Knowing that hibiscus tea can encourage labor may have you — especially if you’re exhausted and full term — wondering if sipping a bit of tea can help your little one make their debut into the world.

As tempting as it might be to down a cup of hibiscus tea to help speed up the onset of labor, it’s safest to completely avoid hibiscus throughout your pregnancy — including the third trimester and once you’ve reached full term.

Full disclosure: Most studies that focus on the use of hibiscus in pregnant animals are targeted toward hibiscus supplements and herbal blends that also contain the plant.

Meanwhile, most commercially sold hibiscus teas contain far less of the plant extract than you would find in supplements or homemade blends.

Still, it’s important to keep in mind that hibiscus can be found in a variety of products — even when it’s not listed on the packaging. This is especially true in herbal tea blends that might also contain rosehip and raspberry, two ingredients commonly blended with hibiscus.

So, for peace of mind, it might be best to avoid herbal tea blends that don’t clearly list all of the included ingredients.

Whereas hibiscus tea is strongly discouraged during pregnancy, the herbal ingredient is known as a galactagogue. A galactagogue is a natural supplement that can aid in improving milk supply.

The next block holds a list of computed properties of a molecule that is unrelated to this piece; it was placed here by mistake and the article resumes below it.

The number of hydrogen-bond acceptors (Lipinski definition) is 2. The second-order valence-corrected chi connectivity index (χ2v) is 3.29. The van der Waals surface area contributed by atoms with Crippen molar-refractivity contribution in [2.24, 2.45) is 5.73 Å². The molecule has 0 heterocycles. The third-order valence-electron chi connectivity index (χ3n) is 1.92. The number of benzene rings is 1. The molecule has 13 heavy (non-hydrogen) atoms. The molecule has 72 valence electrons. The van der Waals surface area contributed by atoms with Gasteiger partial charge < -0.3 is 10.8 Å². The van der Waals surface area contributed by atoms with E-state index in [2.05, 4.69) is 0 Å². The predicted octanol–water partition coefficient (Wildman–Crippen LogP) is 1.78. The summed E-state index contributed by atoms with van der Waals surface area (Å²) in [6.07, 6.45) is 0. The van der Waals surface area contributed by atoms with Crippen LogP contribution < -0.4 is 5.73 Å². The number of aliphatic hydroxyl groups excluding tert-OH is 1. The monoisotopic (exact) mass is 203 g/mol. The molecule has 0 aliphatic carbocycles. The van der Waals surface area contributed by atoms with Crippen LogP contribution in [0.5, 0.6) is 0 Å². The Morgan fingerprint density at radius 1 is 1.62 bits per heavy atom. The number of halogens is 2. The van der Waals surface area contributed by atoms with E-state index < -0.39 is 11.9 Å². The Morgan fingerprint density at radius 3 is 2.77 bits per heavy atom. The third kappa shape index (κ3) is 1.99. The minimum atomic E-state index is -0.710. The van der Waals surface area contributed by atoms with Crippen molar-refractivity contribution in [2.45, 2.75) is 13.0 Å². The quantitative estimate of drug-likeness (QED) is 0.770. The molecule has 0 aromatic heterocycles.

Still, just as with pregnancy, scientific research into the efficacy of various galactagogues — including hibiscus — is thin to nonexistent, with most people relying on anecdotal evidence. In other cases, the results from the few studies that do exist (like this small 2010 controlled trial) have been inconclusive.

And according to experts from organizations such as La Leche League International (LLLI), prioritizing galactagogues like hibiscus is unnecessary if you’re following a diet that’s rich in fresh fruit and veggies, whole grains, protein, and high-quality fats.

Unfortunately, hibiscus tea isn’t the only tea that you should avoid during pregnancy.

Though not all of these are strictly forbidden during all three trimesters, keep an eye out for these common herbal ingredients and speak with a doctor before you take a sip while pregnant:

  • peppermint (avoid during first trimester)
  • chamomile (avoid during first trimester)
  • red raspberry leaf (get a doctor’s OK to use during third trimester to ease labor)
  • licorice
  • ginseng
  • dong quai
  • Angelica
  • wormwood
  • shepherd’s purse
  • cinnamon
  • fennel
  • St. John’s wort
  • basil and oregano (as a condiment or flavoring agent these are fine)
  • rhubarb
  • rosemary
  • fenugreek

Herbal teas can seem like a great alternative to caffeinated drinks like coffee and soda. But not all herbal teas are created equal.

It’s important to be aware of which teas are safe to drink, as well as when you can drink them.

Hibiscus tea is one of many teas that hasn’t been well studied for use in pregnancy.

So, in the absence of conclusive evidence showing whether or not it’s safe to consume it, it’s best to skip the hibiscus tea until you deliver your little bundle of joy.